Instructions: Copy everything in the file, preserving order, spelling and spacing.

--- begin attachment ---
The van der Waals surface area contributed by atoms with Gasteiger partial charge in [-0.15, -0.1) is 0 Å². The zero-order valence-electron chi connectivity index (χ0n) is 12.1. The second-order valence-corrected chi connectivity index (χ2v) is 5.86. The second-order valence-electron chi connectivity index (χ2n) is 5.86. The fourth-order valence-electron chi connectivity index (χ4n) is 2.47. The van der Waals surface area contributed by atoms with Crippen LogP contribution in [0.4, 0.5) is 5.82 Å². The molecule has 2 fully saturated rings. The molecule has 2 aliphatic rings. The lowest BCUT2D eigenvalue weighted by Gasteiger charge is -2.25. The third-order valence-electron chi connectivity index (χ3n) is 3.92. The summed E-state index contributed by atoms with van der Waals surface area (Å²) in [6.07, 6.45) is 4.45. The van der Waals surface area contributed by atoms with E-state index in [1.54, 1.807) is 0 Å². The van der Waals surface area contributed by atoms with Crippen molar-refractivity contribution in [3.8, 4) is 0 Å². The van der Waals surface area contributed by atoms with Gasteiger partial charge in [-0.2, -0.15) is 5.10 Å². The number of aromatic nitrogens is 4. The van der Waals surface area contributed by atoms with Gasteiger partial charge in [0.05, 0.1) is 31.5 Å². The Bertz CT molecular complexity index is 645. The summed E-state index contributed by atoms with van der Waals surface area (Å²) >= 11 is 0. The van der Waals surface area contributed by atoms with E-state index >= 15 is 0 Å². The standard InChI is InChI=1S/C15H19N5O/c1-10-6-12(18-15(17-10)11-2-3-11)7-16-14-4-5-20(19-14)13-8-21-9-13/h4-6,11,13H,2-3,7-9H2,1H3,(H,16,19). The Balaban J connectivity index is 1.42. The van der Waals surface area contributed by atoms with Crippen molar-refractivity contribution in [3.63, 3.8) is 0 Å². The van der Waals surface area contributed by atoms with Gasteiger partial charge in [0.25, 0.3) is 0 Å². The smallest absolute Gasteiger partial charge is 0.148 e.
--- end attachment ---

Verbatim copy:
The van der Waals surface area contributed by atoms with Gasteiger partial charge in [-0.15, -0.1) is 0 Å². The zero-order valence-electron chi connectivity index (χ0n) is 12.1. The second-order valence-corrected chi connectivity index (χ2v) is 5.86. The second-order valence-electron chi connectivity index (χ2n) is 5.86. The fourth-order valence-electron chi connectivity index (χ4n) is 2.47. The van der Waals surface area contributed by atoms with Crippen LogP contribution in [0.4, 0.5) is 5.82 Å². The molecule has 2 fully saturated rings. The molecule has 2 aliphatic rings. The lowest BCUT2D eigenvalue weighted by Gasteiger charge is -2.25. The third-order valence-electron chi connectivity index (χ3n) is 3.92. The summed E-state index contributed by atoms with van der Waals surface area (Å²) in [6.07, 6.45) is 4.45. The van der Waals surface area contributed by atoms with E-state index in [1.54, 1.807) is 0 Å². The van der Waals surface area contributed by atoms with Crippen molar-refractivity contribution in [3.8, 4) is 0 Å². The van der Waals surface area contributed by atoms with Gasteiger partial charge in [-0.2, -0.15) is 5.10 Å². The number of aromatic nitrogens is 4. The van der Waals surface area contributed by atoms with Gasteiger partial charge in [0.05, 0.1) is 31.5 Å². The Bertz CT molecular complexity index is 645. The summed E-state index contributed by atoms with van der Waals surface area (Å²) >= 11 is 0. The van der Waals surface area contributed by atoms with E-state index >= 15 is 0 Å². The standard InChI is InChI=1S/C15H19N5O/c1-10-6-12(18-15(17-10)11-2-3-11)7-16-14-4-5-20(19-14)13-8-21-9-13/h4-6,11,13H,2-3,7-9H2,1H3,(H,16,19). The Balaban J connectivity index is 1.42. The van der Waals surface area contributed by atoms with Crippen molar-refractivity contribution in [3.63, 3.8) is 0 Å². The van der Waals surface area contributed by atoms with Gasteiger partial charge in [0.25, 0.3) is 0 Å². The smallest absolute Gasteiger partial charge is 0.148 e.